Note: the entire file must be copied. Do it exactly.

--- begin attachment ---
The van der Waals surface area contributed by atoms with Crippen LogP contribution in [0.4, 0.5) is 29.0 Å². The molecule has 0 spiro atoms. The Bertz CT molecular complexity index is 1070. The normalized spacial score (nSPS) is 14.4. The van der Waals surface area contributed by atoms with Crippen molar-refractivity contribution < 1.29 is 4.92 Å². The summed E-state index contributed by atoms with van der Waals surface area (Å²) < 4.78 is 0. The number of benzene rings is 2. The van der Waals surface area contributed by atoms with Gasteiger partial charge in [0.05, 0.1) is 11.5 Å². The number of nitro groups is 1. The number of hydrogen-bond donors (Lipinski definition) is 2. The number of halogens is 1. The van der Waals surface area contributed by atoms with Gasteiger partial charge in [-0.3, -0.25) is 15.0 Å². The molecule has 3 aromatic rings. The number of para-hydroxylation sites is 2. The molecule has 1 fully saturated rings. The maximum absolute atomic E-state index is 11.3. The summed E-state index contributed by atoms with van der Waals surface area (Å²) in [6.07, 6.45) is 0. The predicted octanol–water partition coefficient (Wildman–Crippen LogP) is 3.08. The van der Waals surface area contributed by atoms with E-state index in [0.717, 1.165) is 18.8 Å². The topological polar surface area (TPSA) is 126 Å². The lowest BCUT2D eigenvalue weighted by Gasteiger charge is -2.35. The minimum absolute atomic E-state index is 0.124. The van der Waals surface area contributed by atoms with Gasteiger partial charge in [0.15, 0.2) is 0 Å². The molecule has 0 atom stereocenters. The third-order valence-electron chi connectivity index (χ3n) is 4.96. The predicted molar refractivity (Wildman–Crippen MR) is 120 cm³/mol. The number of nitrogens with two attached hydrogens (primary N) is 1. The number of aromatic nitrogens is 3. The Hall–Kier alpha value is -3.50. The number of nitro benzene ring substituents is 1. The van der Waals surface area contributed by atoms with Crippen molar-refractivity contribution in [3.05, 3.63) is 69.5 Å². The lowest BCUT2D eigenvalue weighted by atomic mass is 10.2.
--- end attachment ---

The van der Waals surface area contributed by atoms with Crippen LogP contribution in [0.4, 0.5) is 29.0 Å². The molecule has 0 spiro atoms. The Bertz CT molecular complexity index is 1070. The normalized spacial score (nSPS) is 14.4. The van der Waals surface area contributed by atoms with Crippen molar-refractivity contribution < 1.29 is 4.92 Å². The summed E-state index contributed by atoms with van der Waals surface area (Å²) < 4.78 is 0. The number of benzene rings is 2. The van der Waals surface area contributed by atoms with Gasteiger partial charge in [0.05, 0.1) is 11.5 Å². The number of nitro groups is 1. The number of hydrogen-bond donors (Lipinski definition) is 2. The number of halogens is 1. The van der Waals surface area contributed by atoms with Gasteiger partial charge in [-0.3, -0.25) is 15.0 Å². The molecule has 3 aromatic rings. The number of para-hydroxylation sites is 2. The molecule has 1 fully saturated rings. The maximum absolute atomic E-state index is 11.3. The summed E-state index contributed by atoms with van der Waals surface area (Å²) in [6.07, 6.45) is 0. The predicted octanol–water partition coefficient (Wildman–Crippen LogP) is 3.08. The van der Waals surface area contributed by atoms with E-state index in [0.717, 1.165) is 18.8 Å². The topological polar surface area (TPSA) is 126 Å². The lowest BCUT2D eigenvalue weighted by Gasteiger charge is -2.35. The minimum absolute atomic E-state index is 0.124. The van der Waals surface area contributed by atoms with Gasteiger partial charge in [0.15, 0.2) is 0 Å². The molecule has 0 atom stereocenters. The third-order valence-electron chi connectivity index (χ3n) is 4.96. The predicted molar refractivity (Wildman–Crippen MR) is 120 cm³/mol. The number of nitrogens with two attached hydrogens (primary N) is 1. The number of aromatic nitrogens is 3. The Hall–Kier alpha value is -3.50. The number of nitro benzene ring substituents is 1. The van der Waals surface area contributed by atoms with Crippen molar-refractivity contribution in [3.05, 3.63) is 69.5 Å². The lowest BCUT2D eigenvalue weighted by atomic mass is 10.2.